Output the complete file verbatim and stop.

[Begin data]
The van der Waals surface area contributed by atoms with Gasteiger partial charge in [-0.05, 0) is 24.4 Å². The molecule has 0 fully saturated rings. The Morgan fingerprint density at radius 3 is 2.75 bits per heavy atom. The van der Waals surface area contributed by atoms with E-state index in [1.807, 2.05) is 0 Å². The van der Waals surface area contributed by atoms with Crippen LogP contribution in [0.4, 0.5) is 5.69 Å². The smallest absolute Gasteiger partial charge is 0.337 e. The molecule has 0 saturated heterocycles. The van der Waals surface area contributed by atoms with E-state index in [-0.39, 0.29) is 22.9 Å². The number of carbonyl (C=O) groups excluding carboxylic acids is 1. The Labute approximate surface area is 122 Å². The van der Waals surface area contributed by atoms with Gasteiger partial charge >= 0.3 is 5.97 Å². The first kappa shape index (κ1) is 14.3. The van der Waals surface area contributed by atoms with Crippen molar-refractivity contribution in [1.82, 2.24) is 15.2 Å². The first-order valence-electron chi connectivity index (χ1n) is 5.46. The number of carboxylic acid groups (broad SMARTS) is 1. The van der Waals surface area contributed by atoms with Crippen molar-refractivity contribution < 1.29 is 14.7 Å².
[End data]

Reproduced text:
The van der Waals surface area contributed by atoms with Gasteiger partial charge in [-0.05, 0) is 24.4 Å². The molecule has 0 fully saturated rings. The Morgan fingerprint density at radius 3 is 2.75 bits per heavy atom. The van der Waals surface area contributed by atoms with E-state index in [1.807, 2.05) is 0 Å². The van der Waals surface area contributed by atoms with Crippen LogP contribution in [0.4, 0.5) is 5.69 Å². The smallest absolute Gasteiger partial charge is 0.337 e. The molecule has 0 saturated heterocycles. The van der Waals surface area contributed by atoms with E-state index in [-0.39, 0.29) is 22.9 Å². The number of carbonyl (C=O) groups excluding carboxylic acids is 1. The Labute approximate surface area is 122 Å². The van der Waals surface area contributed by atoms with Gasteiger partial charge >= 0.3 is 5.97 Å². The first kappa shape index (κ1) is 14.3. The van der Waals surface area contributed by atoms with Crippen molar-refractivity contribution in [1.82, 2.24) is 15.2 Å². The first-order valence-electron chi connectivity index (χ1n) is 5.46. The number of carboxylic acid groups (broad SMARTS) is 1. The van der Waals surface area contributed by atoms with Crippen molar-refractivity contribution < 1.29 is 14.7 Å².